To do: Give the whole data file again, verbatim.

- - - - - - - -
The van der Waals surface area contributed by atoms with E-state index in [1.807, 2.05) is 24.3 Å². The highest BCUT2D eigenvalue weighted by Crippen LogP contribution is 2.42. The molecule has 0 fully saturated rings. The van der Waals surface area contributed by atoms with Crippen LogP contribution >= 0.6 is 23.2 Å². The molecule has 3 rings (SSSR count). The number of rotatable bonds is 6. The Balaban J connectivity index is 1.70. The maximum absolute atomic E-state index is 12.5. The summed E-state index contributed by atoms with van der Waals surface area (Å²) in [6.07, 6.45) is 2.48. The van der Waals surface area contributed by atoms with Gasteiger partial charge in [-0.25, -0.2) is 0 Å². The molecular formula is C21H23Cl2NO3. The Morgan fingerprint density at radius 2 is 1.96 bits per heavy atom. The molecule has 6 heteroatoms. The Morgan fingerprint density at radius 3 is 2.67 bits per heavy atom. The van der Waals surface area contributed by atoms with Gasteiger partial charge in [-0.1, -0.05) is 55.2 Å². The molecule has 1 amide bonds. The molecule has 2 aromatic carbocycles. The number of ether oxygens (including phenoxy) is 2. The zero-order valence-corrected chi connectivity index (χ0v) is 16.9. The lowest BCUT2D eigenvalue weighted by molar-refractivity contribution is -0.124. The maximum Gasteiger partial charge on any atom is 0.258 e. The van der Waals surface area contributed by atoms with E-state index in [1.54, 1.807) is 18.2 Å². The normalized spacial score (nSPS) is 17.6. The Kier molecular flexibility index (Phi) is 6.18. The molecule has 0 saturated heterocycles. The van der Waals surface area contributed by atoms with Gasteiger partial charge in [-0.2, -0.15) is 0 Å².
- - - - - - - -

The van der Waals surface area contributed by atoms with E-state index in [1.807, 2.05) is 24.3 Å². The highest BCUT2D eigenvalue weighted by Crippen LogP contribution is 2.42. The molecule has 0 fully saturated rings. The van der Waals surface area contributed by atoms with Crippen LogP contribution >= 0.6 is 23.2 Å². The molecule has 3 rings (SSSR count). The number of rotatable bonds is 6. The Balaban J connectivity index is 1.70. The maximum absolute atomic E-state index is 12.5. The summed E-state index contributed by atoms with van der Waals surface area (Å²) in [6.07, 6.45) is 2.48. The van der Waals surface area contributed by atoms with Gasteiger partial charge in [-0.25, -0.2) is 0 Å². The molecular formula is C21H23Cl2NO3. The Morgan fingerprint density at radius 2 is 1.96 bits per heavy atom. The molecule has 6 heteroatoms. The Morgan fingerprint density at radius 3 is 2.67 bits per heavy atom. The van der Waals surface area contributed by atoms with Gasteiger partial charge in [-0.1, -0.05) is 55.2 Å². The molecule has 1 amide bonds. The molecule has 2 aromatic carbocycles. The number of ether oxygens (including phenoxy) is 2. The zero-order valence-corrected chi connectivity index (χ0v) is 16.9. The lowest BCUT2D eigenvalue weighted by molar-refractivity contribution is -0.124. The maximum Gasteiger partial charge on any atom is 0.258 e. The van der Waals surface area contributed by atoms with E-state index in [1.54, 1.807) is 18.2 Å². The normalized spacial score (nSPS) is 17.6. The Kier molecular flexibility index (Phi) is 6.18. The molecule has 0 saturated heterocycles. The van der Waals surface area contributed by atoms with Gasteiger partial charge in [-0.2, -0.15) is 0 Å².